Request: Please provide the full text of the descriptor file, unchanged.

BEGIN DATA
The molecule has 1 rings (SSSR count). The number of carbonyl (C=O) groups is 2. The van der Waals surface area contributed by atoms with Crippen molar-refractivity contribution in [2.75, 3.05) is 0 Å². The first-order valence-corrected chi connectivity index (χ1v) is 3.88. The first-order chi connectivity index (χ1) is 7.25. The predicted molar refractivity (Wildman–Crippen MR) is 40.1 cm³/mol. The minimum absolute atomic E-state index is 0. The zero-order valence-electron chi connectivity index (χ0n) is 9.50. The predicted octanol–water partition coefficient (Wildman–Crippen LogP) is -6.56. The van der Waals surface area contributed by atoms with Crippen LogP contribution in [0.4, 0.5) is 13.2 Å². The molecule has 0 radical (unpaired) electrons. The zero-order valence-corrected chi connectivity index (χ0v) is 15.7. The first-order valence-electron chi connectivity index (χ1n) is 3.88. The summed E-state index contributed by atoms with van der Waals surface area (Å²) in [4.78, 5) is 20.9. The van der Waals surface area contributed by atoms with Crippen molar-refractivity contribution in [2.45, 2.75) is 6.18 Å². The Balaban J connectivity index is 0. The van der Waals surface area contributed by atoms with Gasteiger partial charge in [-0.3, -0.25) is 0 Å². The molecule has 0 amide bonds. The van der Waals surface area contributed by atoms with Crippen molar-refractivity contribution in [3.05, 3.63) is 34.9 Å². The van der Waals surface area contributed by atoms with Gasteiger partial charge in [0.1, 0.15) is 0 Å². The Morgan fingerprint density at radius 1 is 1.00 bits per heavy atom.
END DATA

The molecule has 1 rings (SSSR count). The number of carbonyl (C=O) groups is 2. The van der Waals surface area contributed by atoms with Crippen molar-refractivity contribution in [2.75, 3.05) is 0 Å². The first-order valence-corrected chi connectivity index (χ1v) is 3.88. The first-order chi connectivity index (χ1) is 7.25. The predicted molar refractivity (Wildman–Crippen MR) is 40.1 cm³/mol. The minimum absolute atomic E-state index is 0. The zero-order valence-electron chi connectivity index (χ0n) is 9.50. The predicted octanol–water partition coefficient (Wildman–Crippen LogP) is -6.56. The van der Waals surface area contributed by atoms with Crippen LogP contribution in [0.4, 0.5) is 13.2 Å². The molecule has 0 radical (unpaired) electrons. The zero-order valence-corrected chi connectivity index (χ0v) is 15.7. The first-order valence-electron chi connectivity index (χ1n) is 3.88. The summed E-state index contributed by atoms with van der Waals surface area (Å²) in [4.78, 5) is 20.9. The van der Waals surface area contributed by atoms with Crippen molar-refractivity contribution in [2.45, 2.75) is 6.18 Å². The Balaban J connectivity index is 0. The van der Waals surface area contributed by atoms with Gasteiger partial charge in [-0.3, -0.25) is 0 Å². The molecule has 0 amide bonds. The van der Waals surface area contributed by atoms with Crippen molar-refractivity contribution in [3.05, 3.63) is 34.9 Å². The van der Waals surface area contributed by atoms with Gasteiger partial charge in [0.1, 0.15) is 0 Å². The Morgan fingerprint density at radius 1 is 1.00 bits per heavy atom.